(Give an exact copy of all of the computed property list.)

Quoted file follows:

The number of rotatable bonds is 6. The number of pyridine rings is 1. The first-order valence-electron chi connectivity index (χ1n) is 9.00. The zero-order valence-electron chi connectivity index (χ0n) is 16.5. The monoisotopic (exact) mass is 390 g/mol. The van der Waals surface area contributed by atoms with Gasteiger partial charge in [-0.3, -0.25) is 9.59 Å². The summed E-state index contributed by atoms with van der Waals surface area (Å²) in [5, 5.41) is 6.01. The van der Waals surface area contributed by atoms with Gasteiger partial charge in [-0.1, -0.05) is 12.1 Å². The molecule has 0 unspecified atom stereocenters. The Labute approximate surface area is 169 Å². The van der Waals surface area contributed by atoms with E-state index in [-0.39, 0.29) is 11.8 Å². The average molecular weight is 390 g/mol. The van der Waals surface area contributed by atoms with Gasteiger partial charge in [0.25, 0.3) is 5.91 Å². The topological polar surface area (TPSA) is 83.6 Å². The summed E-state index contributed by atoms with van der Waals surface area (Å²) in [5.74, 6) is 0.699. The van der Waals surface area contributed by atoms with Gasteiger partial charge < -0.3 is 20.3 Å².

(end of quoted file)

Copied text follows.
The number of rotatable bonds is 6. The number of pyridine rings is 1. The first-order valence-electron chi connectivity index (χ1n) is 9.00. The zero-order valence-electron chi connectivity index (χ0n) is 16.5. The monoisotopic (exact) mass is 390 g/mol. The van der Waals surface area contributed by atoms with Gasteiger partial charge in [-0.3, -0.25) is 9.59 Å². The summed E-state index contributed by atoms with van der Waals surface area (Å²) in [5, 5.41) is 6.01. The van der Waals surface area contributed by atoms with Gasteiger partial charge in [-0.1, -0.05) is 12.1 Å². The molecule has 0 unspecified atom stereocenters. The Labute approximate surface area is 169 Å². The van der Waals surface area contributed by atoms with E-state index in [-0.39, 0.29) is 11.8 Å². The average molecular weight is 390 g/mol. The van der Waals surface area contributed by atoms with Gasteiger partial charge in [0.25, 0.3) is 5.91 Å². The topological polar surface area (TPSA) is 83.6 Å². The summed E-state index contributed by atoms with van der Waals surface area (Å²) in [5.74, 6) is 0.699. The van der Waals surface area contributed by atoms with Gasteiger partial charge < -0.3 is 20.3 Å².